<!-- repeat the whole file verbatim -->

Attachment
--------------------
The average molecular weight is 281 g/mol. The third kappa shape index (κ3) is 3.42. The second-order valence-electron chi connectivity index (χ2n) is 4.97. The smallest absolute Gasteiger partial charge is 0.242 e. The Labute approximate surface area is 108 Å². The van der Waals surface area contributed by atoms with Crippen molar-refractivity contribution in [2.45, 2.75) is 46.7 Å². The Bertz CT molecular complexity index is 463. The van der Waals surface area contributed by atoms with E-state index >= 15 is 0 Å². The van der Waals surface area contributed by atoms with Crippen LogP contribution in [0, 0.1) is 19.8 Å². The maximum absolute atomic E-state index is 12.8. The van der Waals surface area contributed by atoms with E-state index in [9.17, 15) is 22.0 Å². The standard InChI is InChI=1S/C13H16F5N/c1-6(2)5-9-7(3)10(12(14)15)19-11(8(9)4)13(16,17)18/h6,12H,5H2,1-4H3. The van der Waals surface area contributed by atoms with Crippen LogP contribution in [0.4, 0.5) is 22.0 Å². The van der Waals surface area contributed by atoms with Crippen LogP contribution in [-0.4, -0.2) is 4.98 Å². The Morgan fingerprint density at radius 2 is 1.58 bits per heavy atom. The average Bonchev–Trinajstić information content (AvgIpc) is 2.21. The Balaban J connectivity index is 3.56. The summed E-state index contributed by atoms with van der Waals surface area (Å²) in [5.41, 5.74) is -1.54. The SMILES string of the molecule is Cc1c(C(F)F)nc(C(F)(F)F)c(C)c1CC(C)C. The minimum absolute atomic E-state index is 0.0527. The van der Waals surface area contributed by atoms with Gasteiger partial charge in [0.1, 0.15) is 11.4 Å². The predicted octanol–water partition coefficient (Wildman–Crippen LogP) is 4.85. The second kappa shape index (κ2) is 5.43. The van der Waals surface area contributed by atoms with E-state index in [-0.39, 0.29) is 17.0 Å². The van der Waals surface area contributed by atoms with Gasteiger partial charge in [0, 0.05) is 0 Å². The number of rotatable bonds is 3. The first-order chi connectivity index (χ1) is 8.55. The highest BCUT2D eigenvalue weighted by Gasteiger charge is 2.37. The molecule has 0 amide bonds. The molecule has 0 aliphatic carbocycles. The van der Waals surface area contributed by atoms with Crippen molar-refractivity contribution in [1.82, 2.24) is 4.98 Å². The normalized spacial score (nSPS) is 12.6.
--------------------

The average molecular weight is 281 g/mol. The third kappa shape index (κ3) is 3.42. The second-order valence-electron chi connectivity index (χ2n) is 4.97. The smallest absolute Gasteiger partial charge is 0.242 e. The Labute approximate surface area is 108 Å². The van der Waals surface area contributed by atoms with Crippen molar-refractivity contribution in [2.45, 2.75) is 46.7 Å². The Bertz CT molecular complexity index is 463. The van der Waals surface area contributed by atoms with E-state index >= 15 is 0 Å². The van der Waals surface area contributed by atoms with Crippen LogP contribution in [0, 0.1) is 19.8 Å². The maximum absolute atomic E-state index is 12.8. The van der Waals surface area contributed by atoms with E-state index in [9.17, 15) is 22.0 Å². The standard InChI is InChI=1S/C13H16F5N/c1-6(2)5-9-7(3)10(12(14)15)19-11(8(9)4)13(16,17)18/h6,12H,5H2,1-4H3. The van der Waals surface area contributed by atoms with Crippen LogP contribution in [0.4, 0.5) is 22.0 Å². The van der Waals surface area contributed by atoms with Crippen LogP contribution in [-0.4, -0.2) is 4.98 Å². The Morgan fingerprint density at radius 2 is 1.58 bits per heavy atom. The average Bonchev–Trinajstić information content (AvgIpc) is 2.21. The Balaban J connectivity index is 3.56. The summed E-state index contributed by atoms with van der Waals surface area (Å²) in [5.41, 5.74) is -1.54. The SMILES string of the molecule is Cc1c(C(F)F)nc(C(F)(F)F)c(C)c1CC(C)C. The minimum absolute atomic E-state index is 0.0527. The van der Waals surface area contributed by atoms with Gasteiger partial charge in [0.1, 0.15) is 11.4 Å². The predicted octanol–water partition coefficient (Wildman–Crippen LogP) is 4.85. The second kappa shape index (κ2) is 5.43. The van der Waals surface area contributed by atoms with E-state index in [-0.39, 0.29) is 17.0 Å². The van der Waals surface area contributed by atoms with Gasteiger partial charge in [0, 0.05) is 0 Å². The number of rotatable bonds is 3. The first-order chi connectivity index (χ1) is 8.55. The highest BCUT2D eigenvalue weighted by Gasteiger charge is 2.37. The molecule has 0 amide bonds. The molecule has 0 aliphatic carbocycles. The van der Waals surface area contributed by atoms with Crippen molar-refractivity contribution in [1.82, 2.24) is 4.98 Å². The normalized spacial score (nSPS) is 12.6.